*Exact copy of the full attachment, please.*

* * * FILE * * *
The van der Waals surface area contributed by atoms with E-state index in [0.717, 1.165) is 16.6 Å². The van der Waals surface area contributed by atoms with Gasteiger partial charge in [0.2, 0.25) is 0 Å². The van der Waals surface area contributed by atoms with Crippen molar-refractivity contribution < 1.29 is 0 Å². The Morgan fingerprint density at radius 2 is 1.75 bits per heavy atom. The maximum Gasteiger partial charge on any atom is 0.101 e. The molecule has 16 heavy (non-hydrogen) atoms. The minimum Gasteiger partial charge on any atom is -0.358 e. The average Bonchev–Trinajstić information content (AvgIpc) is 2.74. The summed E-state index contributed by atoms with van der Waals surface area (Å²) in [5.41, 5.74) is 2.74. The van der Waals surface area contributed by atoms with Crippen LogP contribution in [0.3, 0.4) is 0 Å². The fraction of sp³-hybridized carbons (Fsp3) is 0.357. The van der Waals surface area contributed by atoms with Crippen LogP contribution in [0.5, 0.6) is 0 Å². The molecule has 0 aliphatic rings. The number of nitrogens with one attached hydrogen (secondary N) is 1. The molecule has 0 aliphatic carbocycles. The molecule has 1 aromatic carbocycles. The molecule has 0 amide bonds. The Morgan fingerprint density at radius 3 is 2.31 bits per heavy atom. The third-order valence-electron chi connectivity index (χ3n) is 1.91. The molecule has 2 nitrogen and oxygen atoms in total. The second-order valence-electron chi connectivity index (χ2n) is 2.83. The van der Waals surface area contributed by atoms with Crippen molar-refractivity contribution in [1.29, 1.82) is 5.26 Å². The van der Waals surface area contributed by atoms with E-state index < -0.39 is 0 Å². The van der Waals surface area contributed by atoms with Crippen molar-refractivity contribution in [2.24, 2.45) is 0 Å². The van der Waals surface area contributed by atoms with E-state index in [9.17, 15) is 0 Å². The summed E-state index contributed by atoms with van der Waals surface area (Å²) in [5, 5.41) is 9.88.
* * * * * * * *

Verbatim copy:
The van der Waals surface area contributed by atoms with E-state index in [0.717, 1.165) is 16.6 Å². The van der Waals surface area contributed by atoms with Gasteiger partial charge in [0.2, 0.25) is 0 Å². The van der Waals surface area contributed by atoms with Crippen molar-refractivity contribution < 1.29 is 0 Å². The Morgan fingerprint density at radius 2 is 1.75 bits per heavy atom. The maximum Gasteiger partial charge on any atom is 0.101 e. The molecule has 16 heavy (non-hydrogen) atoms. The minimum Gasteiger partial charge on any atom is -0.358 e. The average Bonchev–Trinajstić information content (AvgIpc) is 2.74. The summed E-state index contributed by atoms with van der Waals surface area (Å²) in [5.41, 5.74) is 2.74. The van der Waals surface area contributed by atoms with Crippen LogP contribution in [0.3, 0.4) is 0 Å². The fraction of sp³-hybridized carbons (Fsp3) is 0.357. The van der Waals surface area contributed by atoms with Crippen LogP contribution in [0.5, 0.6) is 0 Å². The molecule has 0 aliphatic rings. The number of nitrogens with one attached hydrogen (secondary N) is 1. The molecule has 0 aliphatic carbocycles. The molecule has 1 aromatic carbocycles. The molecule has 0 amide bonds. The Morgan fingerprint density at radius 3 is 2.31 bits per heavy atom. The third-order valence-electron chi connectivity index (χ3n) is 1.91. The molecule has 2 nitrogen and oxygen atoms in total. The second-order valence-electron chi connectivity index (χ2n) is 2.83. The van der Waals surface area contributed by atoms with Crippen molar-refractivity contribution in [1.29, 1.82) is 5.26 Å². The van der Waals surface area contributed by atoms with E-state index < -0.39 is 0 Å². The van der Waals surface area contributed by atoms with Crippen molar-refractivity contribution in [2.24, 2.45) is 0 Å². The van der Waals surface area contributed by atoms with E-state index in [9.17, 15) is 0 Å². The summed E-state index contributed by atoms with van der Waals surface area (Å²) in [5, 5.41) is 9.88.